Richard P. Feynman



‘Are Us’ Fact: Had a neurological condition called “Synaesthesia”. In particular, Feynman specifically had grapheme → color synesthesia, which means he associates letters and or numbers with colors.

Favorite Quote: “The highest forms of understanding we can achieve are laughter and human compassion.”

Born in New York in 1918, Feynman grew up in the golden age of physics. Einstein just published his paper on general relativity in 1916 and this began a revolution, the world was starting to get a better understanding of the natural world. Richard fortunately had a great mentor, his father. Feynman’s father taught Richard what it is truly like to know something, to understand in great detail the functionality of something. Most importantly, Richard’s father Carl showed him how the world worked, and how interesting it is.

Thanks to his father, Richard began to have an interest in fixing radios and  taught himself advanced algebra, trigonometry, differential and integral calculus all at the age of 15. As a senior in high school, young Feynman began to apply for universities. Applying for Columbia and MIT, Feynman was accepted only to MIT. Big woop right? At MIT, Feynman’s first consisted on trying to decide on an area to study. Beginning in mathematics, Feynman didn’t find that particularly inspiring. Afterwards, he tried engineering before finally falling into the event horizon of physics. Feynman did incredibly well as an undergraduate leaving his adviser suggesting on graduate study. His adviser,  Manuel Vallanta, suggested to explore the world and to not return to MIT for graduate work. After much convincing, Feynman’s parents agreed on the terms leaving Feynman the decision to attend Princeton. At Princeton, Feynman met his doctoral adviser,  physicist, John Wheeler. While at Princeton, group leader Robert Wilson encouraged Feynman to participate in the Manhattan Project. Richard reluctantly agreed concerned Nazi Germany was close to developing one as well.

Feynman (center) with Robert Oppenheimer (righ...
Feynman (center) with Robert Oppenheimer (right) relaxing at a Los Alamos social function during the Manhattan Project (Photo credit: Wikipedia)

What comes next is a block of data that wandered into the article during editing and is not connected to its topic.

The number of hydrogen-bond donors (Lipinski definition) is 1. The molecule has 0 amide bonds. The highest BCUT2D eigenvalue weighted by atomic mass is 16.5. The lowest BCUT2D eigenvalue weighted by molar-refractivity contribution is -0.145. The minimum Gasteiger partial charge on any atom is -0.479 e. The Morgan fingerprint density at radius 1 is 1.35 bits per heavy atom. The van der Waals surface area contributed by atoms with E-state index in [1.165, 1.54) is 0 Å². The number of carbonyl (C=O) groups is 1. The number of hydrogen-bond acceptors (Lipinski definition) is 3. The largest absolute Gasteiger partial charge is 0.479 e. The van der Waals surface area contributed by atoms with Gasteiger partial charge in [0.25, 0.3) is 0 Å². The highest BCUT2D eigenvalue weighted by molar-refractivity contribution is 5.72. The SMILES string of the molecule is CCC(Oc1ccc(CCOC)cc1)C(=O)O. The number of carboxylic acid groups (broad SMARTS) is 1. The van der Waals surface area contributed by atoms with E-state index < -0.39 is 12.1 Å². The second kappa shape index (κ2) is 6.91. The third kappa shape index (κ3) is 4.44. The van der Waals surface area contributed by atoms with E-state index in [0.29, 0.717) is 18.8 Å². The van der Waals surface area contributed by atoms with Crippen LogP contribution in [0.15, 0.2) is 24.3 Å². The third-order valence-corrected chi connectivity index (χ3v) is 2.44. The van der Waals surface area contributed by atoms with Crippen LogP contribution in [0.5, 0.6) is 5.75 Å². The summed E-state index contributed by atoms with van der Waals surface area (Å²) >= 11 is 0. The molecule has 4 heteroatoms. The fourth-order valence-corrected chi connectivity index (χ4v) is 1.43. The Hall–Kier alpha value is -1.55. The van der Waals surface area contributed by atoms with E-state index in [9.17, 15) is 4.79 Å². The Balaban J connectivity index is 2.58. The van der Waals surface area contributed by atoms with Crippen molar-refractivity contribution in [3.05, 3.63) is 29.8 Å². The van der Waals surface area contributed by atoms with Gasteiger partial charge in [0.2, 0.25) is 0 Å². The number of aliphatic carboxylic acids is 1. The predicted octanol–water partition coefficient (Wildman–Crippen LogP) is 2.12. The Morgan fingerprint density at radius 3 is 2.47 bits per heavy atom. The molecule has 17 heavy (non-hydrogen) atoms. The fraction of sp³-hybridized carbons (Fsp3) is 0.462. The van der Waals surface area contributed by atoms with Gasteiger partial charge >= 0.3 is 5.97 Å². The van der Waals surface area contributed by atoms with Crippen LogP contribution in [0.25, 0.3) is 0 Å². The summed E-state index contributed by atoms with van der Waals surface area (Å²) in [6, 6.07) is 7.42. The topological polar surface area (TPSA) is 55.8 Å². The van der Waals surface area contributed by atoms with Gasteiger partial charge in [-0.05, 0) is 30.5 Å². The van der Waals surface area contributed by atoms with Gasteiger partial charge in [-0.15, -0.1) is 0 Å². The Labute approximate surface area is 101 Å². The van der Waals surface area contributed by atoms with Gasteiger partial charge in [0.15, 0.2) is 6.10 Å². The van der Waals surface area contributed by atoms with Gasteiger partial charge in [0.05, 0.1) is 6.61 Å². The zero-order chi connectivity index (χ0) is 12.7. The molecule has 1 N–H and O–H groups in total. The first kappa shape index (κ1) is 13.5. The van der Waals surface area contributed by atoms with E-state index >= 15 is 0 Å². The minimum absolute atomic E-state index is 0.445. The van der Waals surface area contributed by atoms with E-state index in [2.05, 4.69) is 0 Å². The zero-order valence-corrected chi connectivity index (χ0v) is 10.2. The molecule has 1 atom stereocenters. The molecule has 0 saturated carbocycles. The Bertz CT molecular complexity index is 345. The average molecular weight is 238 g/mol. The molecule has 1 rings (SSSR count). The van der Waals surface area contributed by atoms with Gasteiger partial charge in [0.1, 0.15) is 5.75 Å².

Feynman moved to Los Alamos to begin work, alongside other great scientists. Richard was assigned to Han’s Beth’s  theoretical division and together they formed the Beth-Feynman formula which calculated the yield of the fission bomb.

After the success of the project, Feynman decided to follow Beth and teach theoretical physics at Cornell University from 1945-1950. Desiring to live in a mild climate, Feynman declined many prestigious offers and instead accepted an offer to teach theoretical physics at California Institute of Technology.

English: Feynman diagrams for Compton scatteri...
Feynman diagrams for Compton scattering (Photo credit: Wikipedia)

At Cal Tech, Richard Feynman did incredible work including his completion of Quantum Electrodynamics. Completing the theory; Feynman, Schwinger (Doctoral Adviser during Feynman’s time at Princeton) and Tomonaga were awarded the Nobel Prize in Physics in 1965. Feynman used two distinct formulations, first being path integral formation and second,  the formulation of his “Feynman Diagrams”. This strange theory of light and matter gave insight on the weird interactions of photons. (Particles of light)

Later in his life, Feynman got into the government business once more. This time, involving NASA and the Challenger Disaster of 1986. Feynman played an enormous role in the investigation, eventually figuring out the source of the problem. During a televised hearing, Feynman demonstrated that the O-Ring material that was used on the shuttle became less resilient in cold weather. Because of this, the cold launch in 1986 explains the causation of such catastrophe. In an appendix to the report of the incident, Feynman famously ending with this quote.

For a successful technology, reality must take precedence over
public relations, for nature cannot be fooled.


Krauss, L. M. (2012). Quantum Man: Richard Feynman’s Life in Science (Great Discoveries). WW Norton & Company.

Gleick, J. (2011). Genius: The life and science of Richard Feynman. Open Road.

Feynman, R. P. (1988). An outsider’s inside view of the Challenger inquiry.Physics Today41(2), 26-37.

Feyman, R. P. (1985). QED: The strange theory of light and matter. Universities Press.

Feynman, R. P., Hibbs, A. R., & Styer, D. F. (1965). Quantum mechanics and path integrals (Vol. 2). New York: McGraw-Hill.

Video Biography



14 thoughts on “Richard P. Feynman

  1. I do trust all the concepts you’ve presented to your post.
    They’re very convincing and will certainly work. Nonetheless, the posts are
    very short for beginners. May you please prolong them
    a little from next time? Thank you for the post.

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